Bradley strikes a chord across N.H.

by Lindsay Barnes | 11/24/03 6:00am

If the most a songwriter can hope to do with his art is to create something that resonates with the listener, then Chris Bradley '92 is one of the most successful songwriters in New England today.

Since it was released as a single, Bradley's personal tribute to the Old Man in the Mountain, "Goodbye Old Man Goodbye," has reached the hearts of people in New Hampshire and beyond.

"When I was thinking about writing it, I thought 'Gosh it'd be great to have sort of a song that would buoy people up in a strange way and be a cheerleader for people from New Hampshire,'" Bradley recalled in an interview with The Dartmouth.

Once Bradley, put pen to paper, he found inspiration by remembering his own personal reaction to the media coverage of the Old Man in the Mountain's collapse.

"Nobody was talking about the symbolism," Bradley said, "people were talking about lost tourism money. So then I started thinking about the idea that the Old Man was held up in chains. So he really did represent living free or dying even in falling."

This idea gave birth to the song's refrain: "Is it really so wrong to live free or die/'Stead of living in chains while the years roll by/They say the water in you froze, but I think your exit you chose/Goodbye old man, goodbye."

It's those words that have found their way into the hearts of many across the Granite State, some even going as far as to declare it should be the New Hampshire State Hymn.

This is a notion Bradley laughs at. "It's a strange thing I just kind of wrote in my basement," Bradley said, "and then a guy from the [Boston] Globe wrote an article, and then people got interested in it."

Among those who became interested were representatives from Dartmouth's athletic department, who arranged for Bradley to play the song live in Thompson Arena during the first intermission at this year's Dartmouth-Harvard men's hockey contest.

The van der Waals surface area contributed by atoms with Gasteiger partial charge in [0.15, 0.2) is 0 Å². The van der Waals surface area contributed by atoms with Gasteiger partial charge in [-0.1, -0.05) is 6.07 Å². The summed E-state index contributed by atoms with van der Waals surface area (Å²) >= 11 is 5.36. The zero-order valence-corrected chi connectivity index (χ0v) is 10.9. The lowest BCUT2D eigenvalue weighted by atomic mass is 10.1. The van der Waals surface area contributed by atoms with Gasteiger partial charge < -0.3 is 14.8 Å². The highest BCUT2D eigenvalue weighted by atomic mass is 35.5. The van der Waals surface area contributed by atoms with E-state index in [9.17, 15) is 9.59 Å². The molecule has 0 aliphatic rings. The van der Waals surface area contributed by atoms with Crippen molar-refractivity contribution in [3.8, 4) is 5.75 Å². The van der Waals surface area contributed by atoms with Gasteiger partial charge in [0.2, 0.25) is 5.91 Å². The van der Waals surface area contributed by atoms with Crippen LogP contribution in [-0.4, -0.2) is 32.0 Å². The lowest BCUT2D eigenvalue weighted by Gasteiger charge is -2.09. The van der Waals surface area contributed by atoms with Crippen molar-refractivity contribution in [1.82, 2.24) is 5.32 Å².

Bradley, who was raised in Hanover, said performing before the capacity crowd was a great homecoming for him. In fact, he knew it was going to be before the puck dropped.

"I knew it was going to be great when they turned out the lights and cranked 'Where the Streets Have No Name,'" Bradley explained, "U2, and especially 'The Joshua Tree,' was huge for me growing up, and I knew it was going to be great."

Sure enough it was, as many responded positively to the song and he caught up with some old friends. "I saw a ton of people at the game that I hadn't seen a long time," Bradley said.

That appearance, plus radio play from all across New England, has led to Bradley being scheduled to perform "Goodbye Old Man Goodbye" for an estimated 13,000 people at the Verizon Wireless Arena in Manchester for this year's Dartmouth-New Hampshire men's hockey game on January 13.

"I read somewhere that Aerosmith and Kiss are playing there the night before," Bradley remarked, "I can't even imagine what 13,000 is going to be like."

Bradley will be back in Hanover this Friday, Nov. 28 for an appearance at the Dartmouth Bookstore at which he will sell and sign copies of the single.